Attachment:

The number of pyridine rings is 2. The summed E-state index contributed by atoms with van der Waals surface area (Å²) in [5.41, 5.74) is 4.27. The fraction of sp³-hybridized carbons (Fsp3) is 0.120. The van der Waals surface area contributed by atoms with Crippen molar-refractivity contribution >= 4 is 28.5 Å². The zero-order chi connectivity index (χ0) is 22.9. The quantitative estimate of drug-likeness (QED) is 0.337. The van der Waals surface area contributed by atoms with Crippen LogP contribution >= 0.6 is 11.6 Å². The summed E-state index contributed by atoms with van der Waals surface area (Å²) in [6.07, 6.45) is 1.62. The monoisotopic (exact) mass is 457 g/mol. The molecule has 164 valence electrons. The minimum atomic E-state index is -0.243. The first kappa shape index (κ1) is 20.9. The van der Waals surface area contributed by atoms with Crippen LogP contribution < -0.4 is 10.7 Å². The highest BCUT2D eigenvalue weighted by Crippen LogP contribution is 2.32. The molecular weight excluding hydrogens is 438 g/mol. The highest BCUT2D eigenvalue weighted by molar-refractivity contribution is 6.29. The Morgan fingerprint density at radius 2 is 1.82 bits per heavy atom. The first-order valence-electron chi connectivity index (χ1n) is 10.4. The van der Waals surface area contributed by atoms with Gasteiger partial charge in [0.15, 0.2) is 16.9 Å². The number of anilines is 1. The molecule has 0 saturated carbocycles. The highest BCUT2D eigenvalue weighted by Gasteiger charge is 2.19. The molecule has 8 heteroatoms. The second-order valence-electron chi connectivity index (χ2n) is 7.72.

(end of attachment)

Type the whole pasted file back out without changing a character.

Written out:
The number of pyridine rings is 2. The summed E-state index contributed by atoms with van der Waals surface area (Å²) in [5.41, 5.74) is 4.27. The fraction of sp³-hybridized carbons (Fsp3) is 0.120. The van der Waals surface area contributed by atoms with Crippen molar-refractivity contribution >= 4 is 28.5 Å². The zero-order chi connectivity index (χ0) is 22.9. The quantitative estimate of drug-likeness (QED) is 0.337. The van der Waals surface area contributed by atoms with Crippen LogP contribution >= 0.6 is 11.6 Å². The summed E-state index contributed by atoms with van der Waals surface area (Å²) in [6.07, 6.45) is 1.62. The monoisotopic (exact) mass is 457 g/mol. The molecule has 164 valence electrons. The minimum atomic E-state index is -0.243. The first kappa shape index (κ1) is 20.9. The van der Waals surface area contributed by atoms with Crippen LogP contribution < -0.4 is 10.7 Å². The highest BCUT2D eigenvalue weighted by Crippen LogP contribution is 2.32. The molecular weight excluding hydrogens is 438 g/mol. The highest BCUT2D eigenvalue weighted by molar-refractivity contribution is 6.29. The Morgan fingerprint density at radius 2 is 1.82 bits per heavy atom. The first-order valence-electron chi connectivity index (χ1n) is 10.4. The van der Waals surface area contributed by atoms with Gasteiger partial charge in [0.15, 0.2) is 16.9 Å². The number of anilines is 1. The molecule has 0 saturated carbocycles. The highest BCUT2D eigenvalue weighted by Gasteiger charge is 2.19. The molecule has 8 heteroatoms. The second-order valence-electron chi connectivity index (χ2n) is 7.72.